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DFW COVID-19 Prevalence Study addresses gaps in local data

Woman in mask holding clipboard talking to person in UTSW shirt
Prevalence Study co-Investigator Dr. Jasmin Tiro (left) chats with UT Southwestern Public Affairs Manager Corey Tovian as they collected volunteers for the study in September.

As COVID-19 cases have continued to surge in recent months, the DFW COVID-19 Prevalence Study is providing vital information to help policymakers, business and civic leaders, and the general public make smart, informed decisions to help contain the spread of the SARS-CoV-2 virus.

This research effort, led by UT Southwestern and Texas Health Resources, began as a targeted study of 45,000 select participants, with a goal to understand how many people actually are or have been infected in our local North Texas community and to help develop effective and fair public health strategies to reduce any further deaths related to this disease.

The Prevalence Study has since expanded to allow anyone living in Dallas or Tarrant counties to participate via a brief survey online or by phone. Based on responses to the survey questions, some individuals may be selected for further testing to determine if they have COVID-19 or have previously been infected.

“Understanding the prevalence of COVID-19 in our community is critical to addressing the most challenging public health crisis of our time,” said Dr. Daniel K. Podolsky, President of UT Southwestern. “The DFW COVID-19 Prevalence Study is designed to answer key questions about how our North Texas communities are being affected to provide policymakers with information needed to most effectively deploy mitigation strategies. We are extremely grateful for the public and private support that is making this vital work possible.”

Dr. Amit Singal, Professor of Internal Medicine and Population and Data Sciences at UT Southwestern and the project’s Principal Investigator, has seen a groundswell of interest from community participants.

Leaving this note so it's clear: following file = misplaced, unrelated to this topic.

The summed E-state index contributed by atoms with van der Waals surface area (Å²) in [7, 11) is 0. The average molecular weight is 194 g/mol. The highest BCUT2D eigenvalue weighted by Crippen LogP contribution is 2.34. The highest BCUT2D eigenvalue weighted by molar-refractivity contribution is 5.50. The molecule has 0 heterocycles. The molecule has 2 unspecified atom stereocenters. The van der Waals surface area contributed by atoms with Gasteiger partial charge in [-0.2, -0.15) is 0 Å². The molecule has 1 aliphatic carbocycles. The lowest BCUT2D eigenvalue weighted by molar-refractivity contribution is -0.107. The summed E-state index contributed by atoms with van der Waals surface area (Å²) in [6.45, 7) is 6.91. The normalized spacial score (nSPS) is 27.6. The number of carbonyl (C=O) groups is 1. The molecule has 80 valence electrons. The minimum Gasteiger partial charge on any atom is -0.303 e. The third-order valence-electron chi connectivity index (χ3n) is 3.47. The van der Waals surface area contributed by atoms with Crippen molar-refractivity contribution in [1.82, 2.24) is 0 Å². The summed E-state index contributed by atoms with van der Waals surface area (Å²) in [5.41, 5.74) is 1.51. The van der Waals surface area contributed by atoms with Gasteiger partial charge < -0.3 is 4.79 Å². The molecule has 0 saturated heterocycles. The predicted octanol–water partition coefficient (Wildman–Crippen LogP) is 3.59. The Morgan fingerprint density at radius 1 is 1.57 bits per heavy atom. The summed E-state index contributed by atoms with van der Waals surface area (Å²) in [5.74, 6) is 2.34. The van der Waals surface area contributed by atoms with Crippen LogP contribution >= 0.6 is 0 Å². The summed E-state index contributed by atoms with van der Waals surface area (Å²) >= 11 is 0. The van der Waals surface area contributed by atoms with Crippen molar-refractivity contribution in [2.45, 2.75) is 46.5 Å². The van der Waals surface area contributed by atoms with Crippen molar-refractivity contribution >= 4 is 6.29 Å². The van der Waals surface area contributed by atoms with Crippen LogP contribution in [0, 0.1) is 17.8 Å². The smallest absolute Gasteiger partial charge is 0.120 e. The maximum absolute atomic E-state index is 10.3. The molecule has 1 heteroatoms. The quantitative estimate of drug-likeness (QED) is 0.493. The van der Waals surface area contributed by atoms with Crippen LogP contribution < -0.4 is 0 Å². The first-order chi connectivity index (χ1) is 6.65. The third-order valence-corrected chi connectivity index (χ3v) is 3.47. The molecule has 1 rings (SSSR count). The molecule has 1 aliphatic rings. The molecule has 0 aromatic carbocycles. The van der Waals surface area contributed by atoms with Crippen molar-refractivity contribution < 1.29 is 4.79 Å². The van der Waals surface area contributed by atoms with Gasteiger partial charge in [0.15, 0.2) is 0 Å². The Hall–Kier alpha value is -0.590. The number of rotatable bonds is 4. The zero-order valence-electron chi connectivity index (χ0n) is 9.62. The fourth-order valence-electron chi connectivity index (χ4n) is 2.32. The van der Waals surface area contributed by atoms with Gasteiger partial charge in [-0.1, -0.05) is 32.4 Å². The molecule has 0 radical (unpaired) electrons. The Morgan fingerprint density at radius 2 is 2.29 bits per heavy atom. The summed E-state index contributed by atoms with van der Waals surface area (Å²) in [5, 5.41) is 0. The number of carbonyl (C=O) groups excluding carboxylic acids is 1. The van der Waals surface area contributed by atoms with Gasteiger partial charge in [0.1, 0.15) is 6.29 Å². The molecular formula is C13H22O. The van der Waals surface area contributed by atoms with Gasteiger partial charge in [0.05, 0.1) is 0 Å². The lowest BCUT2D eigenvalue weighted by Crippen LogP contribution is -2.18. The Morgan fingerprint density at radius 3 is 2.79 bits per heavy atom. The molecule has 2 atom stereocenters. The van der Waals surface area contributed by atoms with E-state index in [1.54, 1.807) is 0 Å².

“The large dataset from an anticipated 30,000 community volunteers – in addition to a targeted set of 14,000 front-line workers representing essential organizations like schools and retail stores – will address current gaps in local data,” said Dr. Singal, a 2013 graduate of the UT Southwestern Graduate School of Biomedical Sciences. “Our study seeks critical answers we still don’t have, including how many in the community have been infected with COVID-19 and why some communities are being harder hit.”

Dr. Andrew Masica, Chief Medical Officer of Reliable Health for Texas Health and the study’s co-Principal Investigator, explained that while important strides are being made in modeling and predicting COVID-19 surges, this data is mostly based on acute, or symptomatic, infections. “We still need to understand how many people may have had mild or no symptoms and were never tested but still had the infection,” said Dr. Masica. “We also need to understand why the disease spreads more in some communities than others. Participation in this study is one way that individuals can help influence the DFW-area response to COVID-19.”   

To this end, volunteer participants from diverse socioeconomic, ethnic, and racial backgrounds are needed in order to maximize the study’s impact. Investigators are particularly interested in understanding how COVID-19 has impacted Black and Hispanic communities, which have been disproportionately affected by the coronavirus.

Dr. Jasmin Tiro, a study co-Investigator and Associate Professor of Population and Data Sciences at UT Southwestern, echoed Dr. Masica’s call for a greater cross-section of volunteers in order to grasp the full scope of the virus’s spread.

“We have the questions,” said Dr. Tiro, “but our community holds the key. And we need as many participants as possible to help us unlock those answers.”

Anyone residing in Dallas or Tarrant counties can participate. To volunteer, go to utswmed.org/covidstudy.

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